June 24, 2015
Though now the Impressionist painters of the late 19th century are beloved, their style was not fully embraced by the public or art collectors until years after the movement took hold. Claude Monet, Pierre-Auguste Renoir, Édouard Manet, Camille Pissarro and Edgar Degas, now favorites of even casual art lovers, struggled to make a living through their art. One man, Parisian art dealer Paul Durand-Ruel, was their champion.
Philadelphia Museum of Art's latest exhibit, "Discovering the Impressionists: Paul Durand-Ruel and the New Painting," examines Durand-Ruel's immense influence on keeping the Impressionist movement (and, as Monet joked, its artists) alive. Over 40 years, Durand-Ruel purchased around 12,000 pictures, including, roughly, 1,000 by Monet, 1,500 by Renoir, 400 by Degas, 800 by Pissarro and 200 by Manet.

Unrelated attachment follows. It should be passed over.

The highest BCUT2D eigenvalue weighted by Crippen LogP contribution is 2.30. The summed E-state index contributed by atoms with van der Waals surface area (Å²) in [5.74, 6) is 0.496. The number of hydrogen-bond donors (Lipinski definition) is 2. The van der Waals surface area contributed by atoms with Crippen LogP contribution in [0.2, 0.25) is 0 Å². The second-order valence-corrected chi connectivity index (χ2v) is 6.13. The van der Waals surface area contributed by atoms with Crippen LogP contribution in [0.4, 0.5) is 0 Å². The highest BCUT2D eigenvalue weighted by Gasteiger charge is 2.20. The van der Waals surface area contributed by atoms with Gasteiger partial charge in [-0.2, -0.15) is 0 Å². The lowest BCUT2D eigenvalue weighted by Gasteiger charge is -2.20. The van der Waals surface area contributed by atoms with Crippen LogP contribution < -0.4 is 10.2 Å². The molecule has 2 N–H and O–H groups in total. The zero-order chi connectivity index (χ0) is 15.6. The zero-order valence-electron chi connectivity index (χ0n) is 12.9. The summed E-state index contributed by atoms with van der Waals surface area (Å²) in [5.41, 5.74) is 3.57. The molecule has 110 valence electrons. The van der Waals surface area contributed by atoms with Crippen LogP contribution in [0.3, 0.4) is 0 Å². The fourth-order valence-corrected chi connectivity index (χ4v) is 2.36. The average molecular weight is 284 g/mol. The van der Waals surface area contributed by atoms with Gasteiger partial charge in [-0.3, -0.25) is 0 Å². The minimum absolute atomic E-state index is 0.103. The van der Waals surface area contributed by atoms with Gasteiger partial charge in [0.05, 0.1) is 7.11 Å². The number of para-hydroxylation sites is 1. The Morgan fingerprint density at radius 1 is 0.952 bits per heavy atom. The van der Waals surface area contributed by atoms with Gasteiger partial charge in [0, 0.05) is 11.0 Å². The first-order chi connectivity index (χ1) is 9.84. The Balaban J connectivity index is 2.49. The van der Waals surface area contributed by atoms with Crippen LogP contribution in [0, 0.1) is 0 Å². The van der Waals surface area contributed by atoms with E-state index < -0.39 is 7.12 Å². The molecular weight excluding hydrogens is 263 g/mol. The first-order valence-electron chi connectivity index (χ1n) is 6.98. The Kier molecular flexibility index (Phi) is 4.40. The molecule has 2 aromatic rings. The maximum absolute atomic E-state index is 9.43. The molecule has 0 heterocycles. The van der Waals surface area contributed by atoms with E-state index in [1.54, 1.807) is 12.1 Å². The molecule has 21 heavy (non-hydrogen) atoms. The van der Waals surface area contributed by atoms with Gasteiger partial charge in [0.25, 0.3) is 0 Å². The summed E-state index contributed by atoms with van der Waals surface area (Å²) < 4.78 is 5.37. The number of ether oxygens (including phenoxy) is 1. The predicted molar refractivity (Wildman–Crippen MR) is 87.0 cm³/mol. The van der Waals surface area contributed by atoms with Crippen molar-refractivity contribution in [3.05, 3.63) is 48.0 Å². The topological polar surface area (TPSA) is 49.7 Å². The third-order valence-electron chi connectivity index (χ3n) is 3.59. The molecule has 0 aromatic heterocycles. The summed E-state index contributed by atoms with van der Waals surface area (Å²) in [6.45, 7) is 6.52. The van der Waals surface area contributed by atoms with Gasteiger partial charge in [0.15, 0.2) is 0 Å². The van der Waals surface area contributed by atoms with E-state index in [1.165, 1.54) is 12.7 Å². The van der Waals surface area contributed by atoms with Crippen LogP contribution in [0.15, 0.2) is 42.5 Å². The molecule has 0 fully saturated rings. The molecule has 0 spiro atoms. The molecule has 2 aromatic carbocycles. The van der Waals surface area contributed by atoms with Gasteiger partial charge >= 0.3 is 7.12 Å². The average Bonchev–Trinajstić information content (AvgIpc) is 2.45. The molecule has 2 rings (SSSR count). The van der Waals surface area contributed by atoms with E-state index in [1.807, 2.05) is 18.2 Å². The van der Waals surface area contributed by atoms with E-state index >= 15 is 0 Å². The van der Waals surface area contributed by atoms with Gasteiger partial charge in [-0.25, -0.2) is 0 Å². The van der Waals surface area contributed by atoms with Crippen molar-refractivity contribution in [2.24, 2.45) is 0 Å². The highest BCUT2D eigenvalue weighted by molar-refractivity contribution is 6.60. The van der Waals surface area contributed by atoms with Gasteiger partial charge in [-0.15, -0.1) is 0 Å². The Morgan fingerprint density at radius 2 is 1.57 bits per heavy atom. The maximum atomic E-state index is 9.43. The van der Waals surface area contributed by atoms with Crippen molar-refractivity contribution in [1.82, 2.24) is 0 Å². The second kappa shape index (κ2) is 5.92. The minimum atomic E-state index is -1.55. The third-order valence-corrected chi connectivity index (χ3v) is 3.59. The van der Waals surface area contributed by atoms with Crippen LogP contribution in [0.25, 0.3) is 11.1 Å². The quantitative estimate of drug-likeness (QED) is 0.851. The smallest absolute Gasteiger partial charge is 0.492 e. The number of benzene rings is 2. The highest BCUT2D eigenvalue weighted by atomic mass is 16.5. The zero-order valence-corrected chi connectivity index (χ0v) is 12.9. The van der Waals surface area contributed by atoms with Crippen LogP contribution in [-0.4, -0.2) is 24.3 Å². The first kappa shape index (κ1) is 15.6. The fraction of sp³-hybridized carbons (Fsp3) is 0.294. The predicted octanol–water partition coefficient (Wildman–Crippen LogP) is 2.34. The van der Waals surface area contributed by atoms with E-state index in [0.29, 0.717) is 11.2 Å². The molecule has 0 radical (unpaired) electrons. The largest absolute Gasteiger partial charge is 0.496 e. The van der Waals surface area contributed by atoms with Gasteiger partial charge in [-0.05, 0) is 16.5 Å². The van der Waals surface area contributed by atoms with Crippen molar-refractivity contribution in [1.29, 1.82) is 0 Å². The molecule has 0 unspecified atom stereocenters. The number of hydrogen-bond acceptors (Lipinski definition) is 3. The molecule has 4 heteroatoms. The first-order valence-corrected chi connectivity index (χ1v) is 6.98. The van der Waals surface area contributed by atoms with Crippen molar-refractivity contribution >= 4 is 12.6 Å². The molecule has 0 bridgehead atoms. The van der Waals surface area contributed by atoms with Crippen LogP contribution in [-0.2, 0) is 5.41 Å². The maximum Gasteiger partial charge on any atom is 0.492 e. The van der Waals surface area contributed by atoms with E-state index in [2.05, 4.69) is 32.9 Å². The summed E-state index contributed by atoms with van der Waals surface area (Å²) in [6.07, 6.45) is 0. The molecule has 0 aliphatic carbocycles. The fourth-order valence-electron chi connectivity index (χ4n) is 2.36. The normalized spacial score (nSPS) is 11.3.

"Discovering the Impressionists," which opens Wednesday, June 24, traces the development of Impressionism through all its ups and downs and delves into the role Durand-Ruel played. Using masterpieces by the artists above, plus historical photographs and documents, the exhibit will take guests on a journey through this milestone in art history.
Philadelphia Museum of Art, the National Gallery, London, and the Réunion des musées nationaux, Grand Palais in collaboration with the Musée d’Orsay, Paris, have collaborated to open this exhibit. Philadelphia will be its only venue in the U.S.